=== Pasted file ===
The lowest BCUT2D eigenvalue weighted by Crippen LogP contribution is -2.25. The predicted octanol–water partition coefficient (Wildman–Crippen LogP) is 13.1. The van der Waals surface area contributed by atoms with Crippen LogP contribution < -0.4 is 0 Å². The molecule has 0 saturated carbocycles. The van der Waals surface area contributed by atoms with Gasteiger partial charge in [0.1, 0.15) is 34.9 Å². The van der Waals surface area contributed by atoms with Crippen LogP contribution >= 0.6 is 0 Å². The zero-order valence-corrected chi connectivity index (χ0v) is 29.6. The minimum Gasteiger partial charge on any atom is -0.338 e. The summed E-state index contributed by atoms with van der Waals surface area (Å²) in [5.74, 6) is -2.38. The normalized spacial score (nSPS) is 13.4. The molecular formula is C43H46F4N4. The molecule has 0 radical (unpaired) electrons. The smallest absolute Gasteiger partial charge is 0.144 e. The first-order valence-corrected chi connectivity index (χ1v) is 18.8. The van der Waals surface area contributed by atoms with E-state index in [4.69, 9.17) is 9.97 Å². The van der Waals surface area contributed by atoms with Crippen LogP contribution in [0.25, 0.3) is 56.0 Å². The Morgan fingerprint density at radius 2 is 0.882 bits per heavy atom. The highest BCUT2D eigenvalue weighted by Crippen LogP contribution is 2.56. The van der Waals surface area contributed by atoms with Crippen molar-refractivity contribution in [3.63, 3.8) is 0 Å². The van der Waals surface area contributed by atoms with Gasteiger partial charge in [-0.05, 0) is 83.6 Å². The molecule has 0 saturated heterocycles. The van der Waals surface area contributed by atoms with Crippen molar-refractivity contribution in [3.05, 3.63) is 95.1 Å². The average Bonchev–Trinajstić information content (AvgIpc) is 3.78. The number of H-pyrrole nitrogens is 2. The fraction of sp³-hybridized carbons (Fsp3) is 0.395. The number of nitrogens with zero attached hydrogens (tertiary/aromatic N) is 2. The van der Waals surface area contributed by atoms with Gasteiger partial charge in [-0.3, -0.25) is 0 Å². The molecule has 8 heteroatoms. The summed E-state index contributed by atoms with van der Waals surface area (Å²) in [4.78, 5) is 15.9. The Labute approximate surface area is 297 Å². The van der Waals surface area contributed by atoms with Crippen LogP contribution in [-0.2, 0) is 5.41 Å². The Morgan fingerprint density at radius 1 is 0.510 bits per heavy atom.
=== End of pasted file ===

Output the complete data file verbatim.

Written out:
The lowest BCUT2D eigenvalue weighted by Crippen LogP contribution is -2.25. The predicted octanol–water partition coefficient (Wildman–Crippen LogP) is 13.1. The van der Waals surface area contributed by atoms with Crippen LogP contribution < -0.4 is 0 Å². The molecule has 0 saturated carbocycles. The van der Waals surface area contributed by atoms with Gasteiger partial charge in [0.1, 0.15) is 34.9 Å². The van der Waals surface area contributed by atoms with Crippen LogP contribution >= 0.6 is 0 Å². The zero-order valence-corrected chi connectivity index (χ0v) is 29.6. The minimum Gasteiger partial charge on any atom is -0.338 e. The summed E-state index contributed by atoms with van der Waals surface area (Å²) in [5.74, 6) is -2.38. The normalized spacial score (nSPS) is 13.4. The molecular formula is C43H46F4N4. The molecule has 0 radical (unpaired) electrons. The smallest absolute Gasteiger partial charge is 0.144 e. The first-order valence-corrected chi connectivity index (χ1v) is 18.8. The van der Waals surface area contributed by atoms with E-state index in [4.69, 9.17) is 9.97 Å². The van der Waals surface area contributed by atoms with Crippen LogP contribution in [0.25, 0.3) is 56.0 Å². The Morgan fingerprint density at radius 2 is 0.882 bits per heavy atom. The highest BCUT2D eigenvalue weighted by Crippen LogP contribution is 2.56. The van der Waals surface area contributed by atoms with Crippen molar-refractivity contribution in [3.63, 3.8) is 0 Å². The van der Waals surface area contributed by atoms with Gasteiger partial charge in [-0.05, 0) is 83.6 Å². The molecule has 0 saturated heterocycles. The van der Waals surface area contributed by atoms with Crippen molar-refractivity contribution in [3.05, 3.63) is 95.1 Å². The average Bonchev–Trinajstić information content (AvgIpc) is 3.78. The number of H-pyrrole nitrogens is 2. The fraction of sp³-hybridized carbons (Fsp3) is 0.395. The number of nitrogens with zero attached hydrogens (tertiary/aromatic N) is 2. The van der Waals surface area contributed by atoms with Gasteiger partial charge in [-0.3, -0.25) is 0 Å². The molecule has 8 heteroatoms. The summed E-state index contributed by atoms with van der Waals surface area (Å²) in [4.78, 5) is 15.9. The Labute approximate surface area is 297 Å². The van der Waals surface area contributed by atoms with Crippen LogP contribution in [-0.2, 0) is 5.41 Å². The Morgan fingerprint density at radius 1 is 0.510 bits per heavy atom.